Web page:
Background: Peritoneal recurrence of gastric cancer after curative surgical resection is common and portends a poor prognosis. Early studies suggest that extensive intraoperative peritoneal lavage (EIPL) might reduce the risk of peritoneal recurrence and improve survival. We aimed to evaluate the survival benefit of EIPL in patients with gastric cancer undergoing curative gastrectomy. Methods: In this open-label, phase 3, multicentre randomised trial, patients aged 21–80 years with cT3 or cT4 gastric cancer undergoing curative resection were enrolled at 22 centres from South Korea, China, Japan, Malaysia, Hong Kong, and Singapore. Patients were randomly assigned to receive surgery and EIPL (EIPL group) or surgery alone (standard surgery group) via a web-based programme in random permuted blocks in varying block sizes of four and six, assuming equal allocation between treatment groups. Randomisation was stratified according to study site and the sequence was generated using a computer program and concealed until the interventions were assigned. After surgery in the EIPL group, peritoneal lavage was done with 1 L of warm (42°C) normal 0·9% saline followed by complete aspiration; this procedure was repeated ten times. The primary endpoint was overall survival. All analyses were done assuming intention to treat. This trial is registered with ClinicalTrials.gov, NCT02140034. Findings: Between Sept 16, 2012, and Aug 3, 2018, 800 patients were randomly assigned to the EIPL group (n=398) or the standard surgery group (n=402). Two patients in the EIPL group and one in the standard surgery group withdrew from the trial immediately after randomisation and were excluded from the intention-to-treat analysis. At the third interim analysis on Aug 28, 2019, the predictive probability of overall survival being significantly higher in the EIPL group was less than 0·5%; therefore, the trial was terminated on the basis of futility. With a median follow-up of 2·4 years (IQR 1·5–3·0), the two groups were similar in terms of overall survival (hazard ratio 1·09 [95% CI 0·78–1·52; p=0·62). 3-year overall survival was 77·0% (95% CI 71·4–81·6) for the EIPL group and 76·7% (71·0–81·5) for the standard surgery group. 60 adverse events were reported in the EIPL group and 41 were reported in the standard surgery group. The most common adverse events included anastomotic leak (ten [3%] of 346 patients in the EIPL group vs six [2%] of 362 patients in the standard surgery group), bleeding (six [2%] vs six [2%]), intra-abdominal abscess (four [1%] vs five [1%]), superficial wound infection (seven [2%] vs one [<1%]), and abnormal liver function (six [2%] vs one [<1%]). Ten of the reported adverse events (eight in the EIPL group and two in the standard surgery group) resulted in death. Interpretation: EIPL and surgery did not have a survival benefit compared with surgery alone and is not recommended for patients undergoing curative gastrectomy for gastric cancer. Funding: National Medical Research Council, Singapore.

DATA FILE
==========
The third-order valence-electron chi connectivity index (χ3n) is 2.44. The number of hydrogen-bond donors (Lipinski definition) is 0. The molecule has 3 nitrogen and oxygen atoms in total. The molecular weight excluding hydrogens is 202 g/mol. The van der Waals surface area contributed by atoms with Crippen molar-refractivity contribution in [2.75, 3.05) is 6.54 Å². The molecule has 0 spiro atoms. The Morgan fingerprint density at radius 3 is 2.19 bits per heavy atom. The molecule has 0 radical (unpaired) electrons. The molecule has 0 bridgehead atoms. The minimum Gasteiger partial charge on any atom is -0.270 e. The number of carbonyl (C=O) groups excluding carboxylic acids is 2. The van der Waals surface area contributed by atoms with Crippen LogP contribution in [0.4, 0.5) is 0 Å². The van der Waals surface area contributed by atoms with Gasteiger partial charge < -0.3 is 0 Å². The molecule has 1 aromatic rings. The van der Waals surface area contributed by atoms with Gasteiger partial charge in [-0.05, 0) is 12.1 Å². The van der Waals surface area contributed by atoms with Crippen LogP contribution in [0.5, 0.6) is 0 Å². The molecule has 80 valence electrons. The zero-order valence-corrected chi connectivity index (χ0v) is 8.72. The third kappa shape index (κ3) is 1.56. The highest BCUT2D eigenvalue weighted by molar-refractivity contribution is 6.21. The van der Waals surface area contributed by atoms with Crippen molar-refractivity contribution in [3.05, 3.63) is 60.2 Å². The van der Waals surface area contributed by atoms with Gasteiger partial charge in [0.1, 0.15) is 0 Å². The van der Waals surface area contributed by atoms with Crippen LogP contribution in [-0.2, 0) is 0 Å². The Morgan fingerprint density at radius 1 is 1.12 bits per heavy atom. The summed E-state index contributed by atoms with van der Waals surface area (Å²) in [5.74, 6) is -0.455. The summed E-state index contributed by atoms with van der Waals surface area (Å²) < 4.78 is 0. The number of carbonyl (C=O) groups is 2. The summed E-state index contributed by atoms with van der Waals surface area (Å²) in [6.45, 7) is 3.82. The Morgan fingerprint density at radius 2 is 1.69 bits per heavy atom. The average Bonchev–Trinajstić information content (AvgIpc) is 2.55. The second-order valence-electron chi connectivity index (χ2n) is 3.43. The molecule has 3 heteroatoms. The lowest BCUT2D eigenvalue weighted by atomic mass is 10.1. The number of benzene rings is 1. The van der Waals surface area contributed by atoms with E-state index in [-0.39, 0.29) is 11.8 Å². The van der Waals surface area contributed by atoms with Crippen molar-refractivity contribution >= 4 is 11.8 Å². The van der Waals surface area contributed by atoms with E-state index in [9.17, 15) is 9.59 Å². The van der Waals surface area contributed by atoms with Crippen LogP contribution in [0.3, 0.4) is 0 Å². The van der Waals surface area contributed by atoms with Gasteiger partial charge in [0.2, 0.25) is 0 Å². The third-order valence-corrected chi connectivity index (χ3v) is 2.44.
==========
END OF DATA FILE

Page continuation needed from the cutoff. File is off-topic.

|Number of pages||8|
|Journal||The Lancet Gastroenterology and Hepatology|
|Publication status||Published - 2021 Feb|
Bibliographical noteFunding Information:
MT reports personal fees from Taiho, Chugai, Ono, Bristol Myers Squibb, Yakult, Takeda, Eli Lilly, Pfizer, and Daiichi Sankyo, outside the submitted work. WJH reports grants from Medtronic, GC Pharman Hutom, Ethicon, and Verb Surgical. KY reports grants and personal fees from Asahi Kasei Pharma, Chugai Pharma, Covidien Japan, Daiichi Sankyo, Eli Lilly Japan, Johnson & Johnson, MerckSerono, Merck Sharp & Dohme, Nippon Kayaku, Novartis, Ono, Sanofi, Taiho, Takeda, Tsumura, Yakult Honsha, Abbott, AbbVie, Astellas, and Biogen; grants from Celgene, Eisai, GlaxoSmithKline, Kaken, Karachi Chemical Industries, Kyowa Kirin, Meiji Seika Pharma, Otsuka, Koninklijke Philips, and Toray Medical; and personal fees from AstraZeneca, Bristol Myers Squibb, Denka, EA Pharma, Olympus, Pfizer, Sanwa Kagaku Kenkyusho, SBI Pharma, Teijin Pharma, and TERUMO, outside the submitted work. All other authors declare no competing interests.
The National Medical Research Council of Singapore sponsored this trial. We thank Kenichi Nakamura from the Japanese Clinical Oncology Group and Mikael Hartman and Yong-Huak Chan from National University of Singapore, Singapore, who acted as the Data and Safety Monitoring Board. We also would like to thank Takeshi Sano and Mitsuru Sasako for their valuable advice on this study. We thank all the patients, clinicians, and clinical trial coordinators who participated in this trial.
© 2021 Elsevier Ltd
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